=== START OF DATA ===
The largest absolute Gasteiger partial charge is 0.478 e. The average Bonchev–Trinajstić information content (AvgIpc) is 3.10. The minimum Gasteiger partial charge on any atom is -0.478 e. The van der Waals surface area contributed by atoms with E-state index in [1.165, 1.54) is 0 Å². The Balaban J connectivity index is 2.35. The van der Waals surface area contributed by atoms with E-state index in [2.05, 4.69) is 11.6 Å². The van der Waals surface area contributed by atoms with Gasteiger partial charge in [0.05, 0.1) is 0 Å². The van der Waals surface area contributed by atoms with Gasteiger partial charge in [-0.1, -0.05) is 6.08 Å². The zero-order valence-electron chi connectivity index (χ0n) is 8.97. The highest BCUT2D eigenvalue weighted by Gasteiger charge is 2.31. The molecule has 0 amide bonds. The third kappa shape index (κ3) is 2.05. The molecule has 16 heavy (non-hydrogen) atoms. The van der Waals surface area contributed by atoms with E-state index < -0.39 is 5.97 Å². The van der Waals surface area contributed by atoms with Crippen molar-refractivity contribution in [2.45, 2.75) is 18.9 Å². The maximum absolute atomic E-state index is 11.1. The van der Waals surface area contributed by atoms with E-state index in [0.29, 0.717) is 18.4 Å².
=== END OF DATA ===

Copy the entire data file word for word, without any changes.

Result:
The largest absolute Gasteiger partial charge is 0.478 e. The average Bonchev–Trinajstić information content (AvgIpc) is 3.10. The minimum Gasteiger partial charge on any atom is -0.478 e. The van der Waals surface area contributed by atoms with E-state index in [1.165, 1.54) is 0 Å². The Balaban J connectivity index is 2.35. The van der Waals surface area contributed by atoms with E-state index in [2.05, 4.69) is 11.6 Å². The van der Waals surface area contributed by atoms with Gasteiger partial charge in [0.05, 0.1) is 0 Å². The van der Waals surface area contributed by atoms with Gasteiger partial charge in [-0.1, -0.05) is 6.08 Å². The zero-order valence-electron chi connectivity index (χ0n) is 8.97. The highest BCUT2D eigenvalue weighted by Gasteiger charge is 2.31. The molecule has 0 amide bonds. The third kappa shape index (κ3) is 2.05. The molecule has 16 heavy (non-hydrogen) atoms. The van der Waals surface area contributed by atoms with E-state index < -0.39 is 5.97 Å². The van der Waals surface area contributed by atoms with Crippen molar-refractivity contribution in [2.45, 2.75) is 18.9 Å². The maximum absolute atomic E-state index is 11.1. The van der Waals surface area contributed by atoms with E-state index in [0.29, 0.717) is 18.4 Å².